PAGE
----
Slow Bone Loss During Breastfeeding: CARRY your baby(ies)!

Slow Bone Loss During Breastfeeding: CARRY your baby(ies)!

Calcium is typically transferred from your bones to your breast milk when you nurse. The good news is that most women do return to normal calcium levels after weaning their babes. Want to make it more likely that you'll be one of those women?
Research shows that “strength training” and weight-bearing exercise may give breastfeeding mamas better bone health down the road.

The study from the University at North Carolina at Greensboro found that lactating mothers who did resistance training such as normal walking, squats, and working out with dumbells lost only 4.8 percent bone density in their sacrum compared to the non exercising lactating mother group that lost 7 percent.

When you carry your baby in a baby carrier, not only are you creating the richest and most beneficial environment for your little one, you are truly working your body. No matter how well the weight of your baby is distributed in your baby carrier you are giving your muscles a great workout. Bones respond to exercise just as muscles do, by becoming stronger.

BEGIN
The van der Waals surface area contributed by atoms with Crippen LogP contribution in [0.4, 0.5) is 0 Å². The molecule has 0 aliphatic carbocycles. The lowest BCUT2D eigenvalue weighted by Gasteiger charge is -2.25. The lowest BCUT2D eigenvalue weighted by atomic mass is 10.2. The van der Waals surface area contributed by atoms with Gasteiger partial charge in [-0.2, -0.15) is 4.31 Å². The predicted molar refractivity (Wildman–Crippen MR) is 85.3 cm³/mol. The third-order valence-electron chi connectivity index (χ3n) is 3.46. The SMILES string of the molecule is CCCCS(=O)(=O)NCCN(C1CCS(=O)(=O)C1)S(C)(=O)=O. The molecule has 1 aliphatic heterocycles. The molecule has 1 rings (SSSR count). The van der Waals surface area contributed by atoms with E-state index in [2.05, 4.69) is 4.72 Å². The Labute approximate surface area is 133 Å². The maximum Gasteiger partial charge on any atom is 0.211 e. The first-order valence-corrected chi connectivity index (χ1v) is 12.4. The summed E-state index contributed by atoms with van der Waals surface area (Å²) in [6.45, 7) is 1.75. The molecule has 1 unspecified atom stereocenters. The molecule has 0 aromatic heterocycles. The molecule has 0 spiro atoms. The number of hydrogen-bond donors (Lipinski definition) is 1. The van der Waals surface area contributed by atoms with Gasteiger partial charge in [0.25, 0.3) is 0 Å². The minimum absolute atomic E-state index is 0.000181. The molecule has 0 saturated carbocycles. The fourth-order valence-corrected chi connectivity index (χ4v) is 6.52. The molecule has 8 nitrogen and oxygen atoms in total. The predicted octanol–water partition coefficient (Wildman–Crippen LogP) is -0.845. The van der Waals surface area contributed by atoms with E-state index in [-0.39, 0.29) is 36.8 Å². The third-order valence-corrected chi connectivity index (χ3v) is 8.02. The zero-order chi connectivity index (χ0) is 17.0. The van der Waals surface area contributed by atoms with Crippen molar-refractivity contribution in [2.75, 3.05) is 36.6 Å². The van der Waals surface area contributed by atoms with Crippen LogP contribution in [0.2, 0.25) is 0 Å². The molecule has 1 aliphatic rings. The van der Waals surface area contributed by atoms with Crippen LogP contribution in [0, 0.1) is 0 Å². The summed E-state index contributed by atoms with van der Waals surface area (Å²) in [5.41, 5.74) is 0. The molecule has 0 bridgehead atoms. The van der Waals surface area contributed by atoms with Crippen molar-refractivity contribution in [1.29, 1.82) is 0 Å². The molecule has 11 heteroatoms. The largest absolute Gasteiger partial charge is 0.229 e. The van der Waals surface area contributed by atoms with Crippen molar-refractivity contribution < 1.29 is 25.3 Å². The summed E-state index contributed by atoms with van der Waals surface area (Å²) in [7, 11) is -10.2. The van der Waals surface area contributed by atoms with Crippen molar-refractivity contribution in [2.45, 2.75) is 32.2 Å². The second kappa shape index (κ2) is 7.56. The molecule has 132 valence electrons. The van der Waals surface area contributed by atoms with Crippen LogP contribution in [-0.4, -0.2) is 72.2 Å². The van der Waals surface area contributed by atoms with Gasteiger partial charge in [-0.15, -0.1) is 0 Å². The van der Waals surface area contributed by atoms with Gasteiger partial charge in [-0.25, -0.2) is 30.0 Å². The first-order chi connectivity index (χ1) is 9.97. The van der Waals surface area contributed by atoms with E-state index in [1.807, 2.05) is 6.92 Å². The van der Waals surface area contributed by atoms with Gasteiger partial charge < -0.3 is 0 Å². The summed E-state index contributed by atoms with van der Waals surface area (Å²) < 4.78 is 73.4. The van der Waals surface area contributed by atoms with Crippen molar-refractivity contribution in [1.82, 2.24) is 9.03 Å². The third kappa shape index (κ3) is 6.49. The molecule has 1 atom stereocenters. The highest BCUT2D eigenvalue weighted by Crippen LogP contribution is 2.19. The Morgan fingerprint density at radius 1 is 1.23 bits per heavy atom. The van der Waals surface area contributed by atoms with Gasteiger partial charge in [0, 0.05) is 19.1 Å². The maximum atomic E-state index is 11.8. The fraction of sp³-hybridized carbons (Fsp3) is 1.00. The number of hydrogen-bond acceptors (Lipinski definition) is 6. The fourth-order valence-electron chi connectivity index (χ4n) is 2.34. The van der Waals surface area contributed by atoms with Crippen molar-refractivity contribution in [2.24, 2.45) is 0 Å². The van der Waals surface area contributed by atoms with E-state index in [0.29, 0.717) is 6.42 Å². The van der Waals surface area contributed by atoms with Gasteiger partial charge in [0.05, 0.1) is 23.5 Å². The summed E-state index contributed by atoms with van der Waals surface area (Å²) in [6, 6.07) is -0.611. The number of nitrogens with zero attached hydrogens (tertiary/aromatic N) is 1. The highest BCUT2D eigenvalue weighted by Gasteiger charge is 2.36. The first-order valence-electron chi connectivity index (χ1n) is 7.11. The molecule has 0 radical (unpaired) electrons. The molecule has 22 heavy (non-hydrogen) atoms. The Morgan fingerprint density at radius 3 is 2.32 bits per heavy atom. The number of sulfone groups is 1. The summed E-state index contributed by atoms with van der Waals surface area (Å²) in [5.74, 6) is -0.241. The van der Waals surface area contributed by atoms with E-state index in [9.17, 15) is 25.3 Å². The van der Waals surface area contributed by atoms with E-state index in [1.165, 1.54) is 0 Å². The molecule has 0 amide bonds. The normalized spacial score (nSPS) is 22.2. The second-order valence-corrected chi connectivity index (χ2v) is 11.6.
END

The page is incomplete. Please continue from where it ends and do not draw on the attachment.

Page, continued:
When you carry your baby regularly, you are performing a “weight-bearing exercise” that forces you to work against gravity. This helps maintain strong bones and prevents bone loss. Babywearing makes you feel strong and it actually makes you stronger.

If you're in for a little extra movement at home... babies act as perfect weights in home exercises and the carrier couldn't be better equipment! Get yours HERE.

4.8 bone density loss versus 7 percent may not seem like a big deal, yet slowing down bone loss during breastfeeding could decrease the risk of osteoporosis for those mothers whose bone density doesn’t go back to normal after weaning. Plus 2 percent is what women may lose in a year of menopause. It does make a difference.

Considering that I have been nursing for nine years with two three-month breaks, it makes a big difference. Naturally, I prefer to be losing 4.8 percent of my bone density in my lower spine per year than 7 percent. It all adds up. Good thing I am passionate about moving through life with my babies in tow.